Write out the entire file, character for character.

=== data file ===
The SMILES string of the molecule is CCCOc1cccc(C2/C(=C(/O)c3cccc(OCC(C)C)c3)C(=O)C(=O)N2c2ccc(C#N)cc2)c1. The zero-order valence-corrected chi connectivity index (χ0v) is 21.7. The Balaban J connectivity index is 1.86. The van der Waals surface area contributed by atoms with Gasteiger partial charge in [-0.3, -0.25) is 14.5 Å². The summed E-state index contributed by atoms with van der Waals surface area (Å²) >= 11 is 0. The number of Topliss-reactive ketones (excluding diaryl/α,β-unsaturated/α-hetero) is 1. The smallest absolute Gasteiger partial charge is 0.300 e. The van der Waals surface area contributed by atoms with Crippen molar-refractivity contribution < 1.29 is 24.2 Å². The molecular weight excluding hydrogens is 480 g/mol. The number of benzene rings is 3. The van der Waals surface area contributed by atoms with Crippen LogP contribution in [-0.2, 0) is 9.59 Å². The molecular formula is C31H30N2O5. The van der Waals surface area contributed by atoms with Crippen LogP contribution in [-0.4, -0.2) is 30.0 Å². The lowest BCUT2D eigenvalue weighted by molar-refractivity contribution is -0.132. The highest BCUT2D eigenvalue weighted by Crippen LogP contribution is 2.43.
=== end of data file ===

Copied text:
The SMILES string of the molecule is CCCOc1cccc(C2/C(=C(/O)c3cccc(OCC(C)C)c3)C(=O)C(=O)N2c2ccc(C#N)cc2)c1. The zero-order valence-corrected chi connectivity index (χ0v) is 21.7. The Balaban J connectivity index is 1.86. The van der Waals surface area contributed by atoms with Gasteiger partial charge in [-0.3, -0.25) is 14.5 Å². The summed E-state index contributed by atoms with van der Waals surface area (Å²) >= 11 is 0. The number of Topliss-reactive ketones (excluding diaryl/α,β-unsaturated/α-hetero) is 1. The smallest absolute Gasteiger partial charge is 0.300 e. The van der Waals surface area contributed by atoms with Crippen molar-refractivity contribution < 1.29 is 24.2 Å². The molecular weight excluding hydrogens is 480 g/mol. The number of benzene rings is 3. The van der Waals surface area contributed by atoms with Crippen LogP contribution in [-0.2, 0) is 9.59 Å². The molecular formula is C31H30N2O5. The van der Waals surface area contributed by atoms with Crippen LogP contribution in [-0.4, -0.2) is 30.0 Å². The lowest BCUT2D eigenvalue weighted by molar-refractivity contribution is -0.132. The highest BCUT2D eigenvalue weighted by Crippen LogP contribution is 2.43.